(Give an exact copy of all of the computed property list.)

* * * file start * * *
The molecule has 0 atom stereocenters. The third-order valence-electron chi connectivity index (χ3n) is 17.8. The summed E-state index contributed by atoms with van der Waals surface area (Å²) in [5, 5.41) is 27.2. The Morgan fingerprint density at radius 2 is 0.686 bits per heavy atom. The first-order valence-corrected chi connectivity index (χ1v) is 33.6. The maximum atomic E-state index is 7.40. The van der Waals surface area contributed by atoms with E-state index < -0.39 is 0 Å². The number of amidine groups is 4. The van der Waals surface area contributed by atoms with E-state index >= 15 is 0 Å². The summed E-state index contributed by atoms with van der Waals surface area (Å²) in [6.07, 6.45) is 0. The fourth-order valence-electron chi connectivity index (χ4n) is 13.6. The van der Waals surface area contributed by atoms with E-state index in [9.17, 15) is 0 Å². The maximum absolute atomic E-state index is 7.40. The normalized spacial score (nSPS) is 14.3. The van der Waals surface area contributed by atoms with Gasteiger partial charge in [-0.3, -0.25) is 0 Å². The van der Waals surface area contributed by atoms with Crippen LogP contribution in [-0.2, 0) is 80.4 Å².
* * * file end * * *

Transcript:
The molecule has 0 atom stereocenters. The third-order valence-electron chi connectivity index (χ3n) is 17.8. The summed E-state index contributed by atoms with van der Waals surface area (Å²) in [5, 5.41) is 27.2. The Morgan fingerprint density at radius 2 is 0.686 bits per heavy atom. The first-order valence-corrected chi connectivity index (χ1v) is 33.6. The maximum atomic E-state index is 7.40. The van der Waals surface area contributed by atoms with E-state index < -0.39 is 0 Å². The number of amidine groups is 4. The van der Waals surface area contributed by atoms with E-state index >= 15 is 0 Å². The summed E-state index contributed by atoms with van der Waals surface area (Å²) in [6.07, 6.45) is 0. The fourth-order valence-electron chi connectivity index (χ4n) is 13.6. The van der Waals surface area contributed by atoms with E-state index in [9.17, 15) is 0 Å². The maximum absolute atomic E-state index is 7.40. The normalized spacial score (nSPS) is 14.3. The van der Waals surface area contributed by atoms with Gasteiger partial charge in [-0.3, -0.25) is 0 Å². The van der Waals surface area contributed by atoms with Crippen LogP contribution in [-0.2, 0) is 80.4 Å².